Even though things are starting to heat up around here, I can’t find it within myself to say no to the prospect of a cold atmospheric black metal album. Bonebranches, the debut album by Bloodbark, is one hell of a listen. I won’t beat around the bush here, this record is something else.
Bonebranches is more than than your average atmospheric black metal album filled with distant shrieks, tremolos, blast-beats and bad production, though these elements are all present (minus the poor production). There’s so much more than that on offer here. This album has many different layers for listeners to peel back and examine, and one listen certainly isn’t enough to get a good grasp on all the different moving parts. This album’s greatest strength is its multi-textured nature – its complexities and nuances serve to make it a challenging yet rewarding listen.
The album’s opener, “Eyeless Winter,” gives listeners a good taste of what’s to come. It opens with clean piano, accompanied by lush, weepy orchestral synths. Before long, a heartbreaking tremolo melody is laid overtop, and it’s without a doubt one of the saddest, most heart-wrenching melodies I’ve heard in a good long while. The song builds and builds before ultimately climaxing in a burst of frenzied tremolos and orchestral flair.
“Ferns and Roads” opens with a much more subdued intro which lasts roughly three and a half minutes. It’s a slow, emotional buildup that starts the monolithic, seventeen minute track off right. Further down the line, we’re treated to some synths that bring to mind a more dramatic Elderwind, and riff work reminiscent of Embers-era Evergreen Refuge. For those who have yet to listen to these bands, rest assured – these are both compliments of the highest order.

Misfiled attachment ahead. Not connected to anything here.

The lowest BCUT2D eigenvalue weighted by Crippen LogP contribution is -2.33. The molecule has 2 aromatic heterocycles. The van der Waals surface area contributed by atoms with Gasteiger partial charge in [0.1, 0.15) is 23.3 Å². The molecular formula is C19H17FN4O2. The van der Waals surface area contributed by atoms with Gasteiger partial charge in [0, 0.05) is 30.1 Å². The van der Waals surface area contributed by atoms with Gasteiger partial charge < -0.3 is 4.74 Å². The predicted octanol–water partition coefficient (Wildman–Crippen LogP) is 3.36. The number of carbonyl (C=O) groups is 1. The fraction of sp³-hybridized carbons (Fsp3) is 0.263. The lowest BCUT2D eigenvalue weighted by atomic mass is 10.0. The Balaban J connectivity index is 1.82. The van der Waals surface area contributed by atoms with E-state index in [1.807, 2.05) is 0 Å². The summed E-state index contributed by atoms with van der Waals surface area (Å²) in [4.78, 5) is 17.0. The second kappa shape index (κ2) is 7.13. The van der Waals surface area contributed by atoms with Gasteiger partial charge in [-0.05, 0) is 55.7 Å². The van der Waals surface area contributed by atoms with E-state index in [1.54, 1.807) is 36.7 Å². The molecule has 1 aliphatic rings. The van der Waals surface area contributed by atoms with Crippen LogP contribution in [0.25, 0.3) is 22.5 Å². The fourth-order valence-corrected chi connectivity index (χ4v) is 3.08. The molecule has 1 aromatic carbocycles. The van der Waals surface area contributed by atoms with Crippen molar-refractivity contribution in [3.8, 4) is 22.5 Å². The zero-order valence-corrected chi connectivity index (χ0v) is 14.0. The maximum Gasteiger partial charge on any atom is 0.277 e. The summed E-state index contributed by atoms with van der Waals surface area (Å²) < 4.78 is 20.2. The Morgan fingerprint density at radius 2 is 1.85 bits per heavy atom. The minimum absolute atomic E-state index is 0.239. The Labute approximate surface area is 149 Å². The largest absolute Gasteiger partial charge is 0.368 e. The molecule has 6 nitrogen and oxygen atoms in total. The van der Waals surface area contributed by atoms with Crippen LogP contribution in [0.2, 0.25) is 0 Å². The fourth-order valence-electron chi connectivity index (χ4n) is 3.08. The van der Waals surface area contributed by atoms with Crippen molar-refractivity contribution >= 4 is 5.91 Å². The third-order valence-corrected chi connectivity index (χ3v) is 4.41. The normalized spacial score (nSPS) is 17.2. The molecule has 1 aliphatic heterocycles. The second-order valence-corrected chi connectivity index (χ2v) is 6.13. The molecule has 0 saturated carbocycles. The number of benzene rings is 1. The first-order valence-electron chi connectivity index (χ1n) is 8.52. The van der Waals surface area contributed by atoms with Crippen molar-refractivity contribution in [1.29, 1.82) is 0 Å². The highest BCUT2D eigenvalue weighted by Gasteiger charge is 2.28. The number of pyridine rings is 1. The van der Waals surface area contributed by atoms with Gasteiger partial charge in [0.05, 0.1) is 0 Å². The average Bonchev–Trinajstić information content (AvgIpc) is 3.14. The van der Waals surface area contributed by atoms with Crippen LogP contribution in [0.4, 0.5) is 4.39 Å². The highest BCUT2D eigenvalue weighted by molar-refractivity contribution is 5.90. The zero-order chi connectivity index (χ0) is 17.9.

The album’s last track, “As Wolves” is also its brightest. Though Bloodbark don’t go as far as playing in Deafhaven-esque major chords, they manage to bring as sense of hopefulness and wonderment to the song. Complete with misty-eyed orchestration and even a little tastefully-done spoken word, it’s a great conclusion to the album, and feels like a perfect summary of everything that came before it.
The album clocks in at a lean forty minutes, but since it’s spread across three fairly different-sounding tracks, it feels a little longer than it is. It never overstays its welcome, though. When the album ends, there’s always the temptation to reach for the replay button, which speaks very highly of the strength of the material on Bonebranches.
Despite the fact that Bonebranches is a debut album, there’s a maturity and grace present in the songwriting that suggests to me that this isn’t the first rodeo for the mysterious, unnamed entities behind Bloodbark. Whatever the case, this album is a must-hear. It’s elegant, soothing, intense and harsh all at once. It’s a journey of a listen and I hope to hear many great things from Bloodbark in the future.